In the example above, the person would use up all 20 points of their daily allotment, but if they skipped the cup of pudding as a snack, the 3 points could be rolled over to the next day. Or, if they added a food, they might eat a little less the next day. Ultimately, the goal of the points system is to track what you’re eating and promote choices that support your weight loss goals and help you achieve your target body weight.
In many ways, the Weight Watchers system is like most other diet plans: it relies on portion control and food choice to restrict calories and cause a calorie deficit. Anyone strictly following the plan should theoretically be able to lose weight over time. Unlike some other kinds of diets (particularly fad diets), however, the program doesn’t promise quick results or an easy system. Indeed, the fact that a social support system has always been at the core of Weight Watchers shows that it is intended to lead to a long-term behavior change.
The fact that Weight Watchers has been around and part of popular culture for so long has also made a relatively frequent subject of scientific research. Over the years, a number of studies have looked into whether the program is actually effective as a method of weight loss. Below are some recent examples of studies that compared Weight Watchers to other diets and weight loss interventions:
Some additional studies have looked at other aspects of Weight Watchers that aren’t limited solely to how much weight can be lost. For instance, a 2014 study compared Weight Watchers to several other diets in terms of drop out rates and found that the drop-out rate for Weight Watchers was substantially lower than other diets. There have also been other studies that have identified Weight Watchers as the most cost-effective option among popular commercial diet programs.
Weight Watchers isn’t for everyone of course, and it is specifically not recommended for anyone under 18 or for those with eating disorders. Beyond those concerns, though, there are additional considerations for anyone who hopes to lose weight with the program. Some of these considerations are general and some are Weight Watchers specific:
Victoria Duncan, RD, LDN, a registered dietitian at True You Weight Loss, provides answers to some commonly asked questions about Weight Watchers and how it stacks up compared to other weight loss methods:
What are the pros of Weight Watchers?
What are the cons of Weight Watchers?
What have you found people are generally unaware of when considering Weight Watchers?
Do you have firsthand experience with Weight Watchers, whether it’s something that you’ve personally tried, or have seen others be successful or unsuccessful with?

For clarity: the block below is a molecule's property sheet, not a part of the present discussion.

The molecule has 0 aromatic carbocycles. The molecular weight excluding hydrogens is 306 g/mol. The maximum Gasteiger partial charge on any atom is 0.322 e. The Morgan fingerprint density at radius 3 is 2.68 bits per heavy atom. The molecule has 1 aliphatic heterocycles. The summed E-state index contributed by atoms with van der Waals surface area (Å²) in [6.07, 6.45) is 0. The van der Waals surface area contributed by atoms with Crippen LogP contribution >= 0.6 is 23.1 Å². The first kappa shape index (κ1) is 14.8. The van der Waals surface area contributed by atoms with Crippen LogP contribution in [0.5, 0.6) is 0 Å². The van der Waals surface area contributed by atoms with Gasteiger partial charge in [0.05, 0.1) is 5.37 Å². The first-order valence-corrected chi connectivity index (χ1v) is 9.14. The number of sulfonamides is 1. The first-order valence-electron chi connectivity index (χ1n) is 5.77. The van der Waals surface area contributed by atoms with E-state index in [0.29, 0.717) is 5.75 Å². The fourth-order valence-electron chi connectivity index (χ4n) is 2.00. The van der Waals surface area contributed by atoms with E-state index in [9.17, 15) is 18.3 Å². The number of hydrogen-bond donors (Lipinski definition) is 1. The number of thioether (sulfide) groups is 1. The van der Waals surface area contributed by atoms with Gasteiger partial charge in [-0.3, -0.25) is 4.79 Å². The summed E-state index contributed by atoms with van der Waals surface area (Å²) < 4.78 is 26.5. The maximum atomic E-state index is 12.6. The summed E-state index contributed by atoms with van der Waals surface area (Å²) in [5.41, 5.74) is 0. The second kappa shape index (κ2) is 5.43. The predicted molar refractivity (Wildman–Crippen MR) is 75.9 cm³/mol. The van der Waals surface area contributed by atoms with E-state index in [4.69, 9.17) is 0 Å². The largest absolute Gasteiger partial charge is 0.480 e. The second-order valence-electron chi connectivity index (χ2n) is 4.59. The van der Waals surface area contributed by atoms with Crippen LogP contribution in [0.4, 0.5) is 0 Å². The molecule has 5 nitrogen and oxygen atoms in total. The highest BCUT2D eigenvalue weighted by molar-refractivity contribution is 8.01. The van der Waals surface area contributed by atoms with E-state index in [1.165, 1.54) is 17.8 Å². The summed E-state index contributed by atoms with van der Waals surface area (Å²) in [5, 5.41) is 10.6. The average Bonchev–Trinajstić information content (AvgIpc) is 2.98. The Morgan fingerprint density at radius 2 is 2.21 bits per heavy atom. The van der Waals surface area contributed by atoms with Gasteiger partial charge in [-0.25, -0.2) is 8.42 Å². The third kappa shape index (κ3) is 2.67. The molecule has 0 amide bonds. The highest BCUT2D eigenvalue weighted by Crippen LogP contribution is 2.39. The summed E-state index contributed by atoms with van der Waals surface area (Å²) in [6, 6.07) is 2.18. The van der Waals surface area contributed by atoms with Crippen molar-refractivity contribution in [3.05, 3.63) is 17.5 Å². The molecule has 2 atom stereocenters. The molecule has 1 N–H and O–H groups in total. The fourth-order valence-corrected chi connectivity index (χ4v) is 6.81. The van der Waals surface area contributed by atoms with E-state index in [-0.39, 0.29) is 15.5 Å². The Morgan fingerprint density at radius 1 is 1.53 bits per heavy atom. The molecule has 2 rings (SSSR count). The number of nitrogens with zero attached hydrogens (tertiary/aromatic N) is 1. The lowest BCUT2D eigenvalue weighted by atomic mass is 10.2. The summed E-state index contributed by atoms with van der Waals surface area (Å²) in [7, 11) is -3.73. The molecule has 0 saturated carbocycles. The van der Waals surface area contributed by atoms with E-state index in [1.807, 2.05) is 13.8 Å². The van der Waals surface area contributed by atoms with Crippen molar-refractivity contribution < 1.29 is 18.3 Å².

How much weight do people typically lose with Weight Watchers?
For someone that might be considering Weight Watchers, what alternative options should they consider and why?
One of the benefits of a weight loss program being around for 60+ years is that it becomes a well-known and well-studied system. Weight Watchers claims that it has helped millions of people lose weight during that time, though it’s unclear how accurate that claim is. What is clear, though, is that the program does have a series of features that are in line with broadly accepted weight loss techniques and principles. For that reason it’s worth considering as a weight loss method for some people.
Recent research shows that Weight Watchers can lead to weight loss, but the results will vary wildly from person to person. Overall, the focus on portion control and food choices that emphasize protein, fiber, and healthy fats is an undeniably good starting point. Also, the community support aspect that started it all is unambiguously important in any weight loss effort. The bottom line, though, is that Weight Watchers probably isn’t substantially more effective at helping you lose weight than other methods for the vast majority of people.
If you’re trying to lose weight, Weight Watchers is one of many options available, and there is evidence that it can be effective for some people. The unfortunate truth is, though, that most traditional methods of weight loss simply don’t work over the long term. There are a variety of biochemical and emotional factors that play a role in body composition, and they can make it really difficult to make lifestyle changes, even with a group of people cheering you on.
At True You Weight Loss, we meet people regularly who have tried all the popular diets yet can’t find success. That’s why we offer a series of alternative approaches that have a track record of success at helping people lose weight over the long term. Additionally we offer non-surgical procedures like ESG or a gastric balloon. If you’d like to learn more about how to finally find the freedom you’ve been looking for, please contact us today to request a consultation.